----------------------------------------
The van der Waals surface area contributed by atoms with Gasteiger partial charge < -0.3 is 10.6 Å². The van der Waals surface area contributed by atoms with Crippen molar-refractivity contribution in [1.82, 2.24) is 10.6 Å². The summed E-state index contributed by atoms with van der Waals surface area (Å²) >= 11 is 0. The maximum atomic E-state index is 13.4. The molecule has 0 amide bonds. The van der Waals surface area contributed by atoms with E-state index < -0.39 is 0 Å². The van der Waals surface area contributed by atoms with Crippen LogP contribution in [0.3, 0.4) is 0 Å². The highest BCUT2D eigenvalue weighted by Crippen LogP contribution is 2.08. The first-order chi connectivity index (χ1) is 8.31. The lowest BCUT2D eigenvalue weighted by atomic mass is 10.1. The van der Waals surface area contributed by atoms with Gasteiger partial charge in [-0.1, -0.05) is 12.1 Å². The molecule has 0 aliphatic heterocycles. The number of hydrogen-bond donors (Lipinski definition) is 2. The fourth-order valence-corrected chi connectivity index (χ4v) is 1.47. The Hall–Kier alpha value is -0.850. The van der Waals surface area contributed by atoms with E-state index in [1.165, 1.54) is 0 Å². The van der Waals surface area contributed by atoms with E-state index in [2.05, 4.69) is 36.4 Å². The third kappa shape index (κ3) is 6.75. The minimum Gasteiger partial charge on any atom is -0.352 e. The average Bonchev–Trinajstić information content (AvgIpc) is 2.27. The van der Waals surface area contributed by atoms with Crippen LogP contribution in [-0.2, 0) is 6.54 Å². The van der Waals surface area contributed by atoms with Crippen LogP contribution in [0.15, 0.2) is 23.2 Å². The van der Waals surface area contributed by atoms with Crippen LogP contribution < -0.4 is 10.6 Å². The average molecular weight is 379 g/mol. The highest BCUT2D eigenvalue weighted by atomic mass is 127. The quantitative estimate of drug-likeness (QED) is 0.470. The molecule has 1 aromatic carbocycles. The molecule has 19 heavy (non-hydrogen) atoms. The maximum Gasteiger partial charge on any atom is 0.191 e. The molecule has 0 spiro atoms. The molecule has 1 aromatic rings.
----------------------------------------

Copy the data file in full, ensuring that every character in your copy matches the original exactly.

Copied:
The van der Waals surface area contributed by atoms with Gasteiger partial charge < -0.3 is 10.6 Å². The van der Waals surface area contributed by atoms with Crippen molar-refractivity contribution in [1.82, 2.24) is 10.6 Å². The summed E-state index contributed by atoms with van der Waals surface area (Å²) >= 11 is 0. The maximum atomic E-state index is 13.4. The molecule has 0 amide bonds. The van der Waals surface area contributed by atoms with E-state index < -0.39 is 0 Å². The van der Waals surface area contributed by atoms with Crippen LogP contribution in [0.3, 0.4) is 0 Å². The highest BCUT2D eigenvalue weighted by Crippen LogP contribution is 2.08. The first-order chi connectivity index (χ1) is 8.31. The lowest BCUT2D eigenvalue weighted by atomic mass is 10.1. The van der Waals surface area contributed by atoms with Gasteiger partial charge in [-0.1, -0.05) is 12.1 Å². The molecule has 0 aliphatic heterocycles. The number of hydrogen-bond donors (Lipinski definition) is 2. The fourth-order valence-corrected chi connectivity index (χ4v) is 1.47. The Hall–Kier alpha value is -0.850. The van der Waals surface area contributed by atoms with E-state index in [1.165, 1.54) is 0 Å². The van der Waals surface area contributed by atoms with E-state index in [2.05, 4.69) is 36.4 Å². The third kappa shape index (κ3) is 6.75. The minimum Gasteiger partial charge on any atom is -0.352 e. The average Bonchev–Trinajstić information content (AvgIpc) is 2.27. The van der Waals surface area contributed by atoms with Crippen LogP contribution in [-0.2, 0) is 6.54 Å². The van der Waals surface area contributed by atoms with Crippen LogP contribution in [0.15, 0.2) is 23.2 Å². The van der Waals surface area contributed by atoms with Crippen LogP contribution < -0.4 is 10.6 Å². The average molecular weight is 379 g/mol. The highest BCUT2D eigenvalue weighted by atomic mass is 127. The quantitative estimate of drug-likeness (QED) is 0.470. The molecule has 1 aromatic carbocycles. The molecule has 19 heavy (non-hydrogen) atoms. The maximum Gasteiger partial charge on any atom is 0.191 e. The molecule has 0 spiro atoms. The molecule has 1 aromatic rings.